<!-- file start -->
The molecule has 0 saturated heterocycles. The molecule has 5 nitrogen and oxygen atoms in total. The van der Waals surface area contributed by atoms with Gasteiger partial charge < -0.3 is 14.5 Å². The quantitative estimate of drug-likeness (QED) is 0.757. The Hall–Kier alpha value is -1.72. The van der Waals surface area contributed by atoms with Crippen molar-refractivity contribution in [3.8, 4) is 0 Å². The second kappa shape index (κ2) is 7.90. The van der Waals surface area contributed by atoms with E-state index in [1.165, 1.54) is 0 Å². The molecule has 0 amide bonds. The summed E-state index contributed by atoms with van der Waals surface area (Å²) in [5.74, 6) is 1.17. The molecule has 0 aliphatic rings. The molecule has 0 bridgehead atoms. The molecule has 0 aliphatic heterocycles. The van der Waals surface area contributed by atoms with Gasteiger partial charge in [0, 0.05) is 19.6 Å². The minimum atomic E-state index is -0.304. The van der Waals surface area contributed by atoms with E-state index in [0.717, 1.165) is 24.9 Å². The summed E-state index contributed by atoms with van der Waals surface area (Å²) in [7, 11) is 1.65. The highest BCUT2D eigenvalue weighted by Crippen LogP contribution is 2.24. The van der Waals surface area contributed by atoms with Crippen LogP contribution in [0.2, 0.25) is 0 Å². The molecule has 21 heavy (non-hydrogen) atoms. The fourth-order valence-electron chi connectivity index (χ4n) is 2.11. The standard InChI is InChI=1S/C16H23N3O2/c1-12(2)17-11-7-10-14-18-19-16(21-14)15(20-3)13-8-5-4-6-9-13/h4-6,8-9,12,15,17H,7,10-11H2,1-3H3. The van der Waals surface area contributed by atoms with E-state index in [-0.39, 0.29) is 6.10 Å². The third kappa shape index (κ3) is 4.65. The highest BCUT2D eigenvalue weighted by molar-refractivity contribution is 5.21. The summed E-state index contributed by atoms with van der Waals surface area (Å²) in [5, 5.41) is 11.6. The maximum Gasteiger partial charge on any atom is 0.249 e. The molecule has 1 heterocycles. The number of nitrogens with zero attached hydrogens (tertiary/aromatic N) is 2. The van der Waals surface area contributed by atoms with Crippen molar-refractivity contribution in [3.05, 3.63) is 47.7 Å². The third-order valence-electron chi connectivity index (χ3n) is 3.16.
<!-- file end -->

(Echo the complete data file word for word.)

The molecule has 0 saturated heterocycles. The molecule has 5 nitrogen and oxygen atoms in total. The van der Waals surface area contributed by atoms with Gasteiger partial charge < -0.3 is 14.5 Å². The quantitative estimate of drug-likeness (QED) is 0.757. The Hall–Kier alpha value is -1.72. The van der Waals surface area contributed by atoms with Crippen molar-refractivity contribution in [3.8, 4) is 0 Å². The second kappa shape index (κ2) is 7.90. The van der Waals surface area contributed by atoms with E-state index in [1.165, 1.54) is 0 Å². The molecule has 0 amide bonds. The summed E-state index contributed by atoms with van der Waals surface area (Å²) in [5.74, 6) is 1.17. The molecule has 0 aliphatic rings. The molecule has 0 bridgehead atoms. The molecule has 0 aliphatic heterocycles. The van der Waals surface area contributed by atoms with Gasteiger partial charge in [0, 0.05) is 19.6 Å². The minimum atomic E-state index is -0.304. The van der Waals surface area contributed by atoms with E-state index in [0.717, 1.165) is 24.9 Å². The summed E-state index contributed by atoms with van der Waals surface area (Å²) in [7, 11) is 1.65. The highest BCUT2D eigenvalue weighted by Crippen LogP contribution is 2.24. The van der Waals surface area contributed by atoms with Crippen LogP contribution in [0.2, 0.25) is 0 Å². The molecule has 21 heavy (non-hydrogen) atoms. The fourth-order valence-electron chi connectivity index (χ4n) is 2.11. The standard InChI is InChI=1S/C16H23N3O2/c1-12(2)17-11-7-10-14-18-19-16(21-14)15(20-3)13-8-5-4-6-9-13/h4-6,8-9,12,15,17H,7,10-11H2,1-3H3. The van der Waals surface area contributed by atoms with E-state index in [-0.39, 0.29) is 6.10 Å². The third kappa shape index (κ3) is 4.65. The highest BCUT2D eigenvalue weighted by molar-refractivity contribution is 5.21. The summed E-state index contributed by atoms with van der Waals surface area (Å²) in [5, 5.41) is 11.6. The maximum Gasteiger partial charge on any atom is 0.249 e. The molecule has 1 heterocycles. The number of nitrogens with zero attached hydrogens (tertiary/aromatic N) is 2. The van der Waals surface area contributed by atoms with Crippen molar-refractivity contribution in [3.05, 3.63) is 47.7 Å². The third-order valence-electron chi connectivity index (χ3n) is 3.16.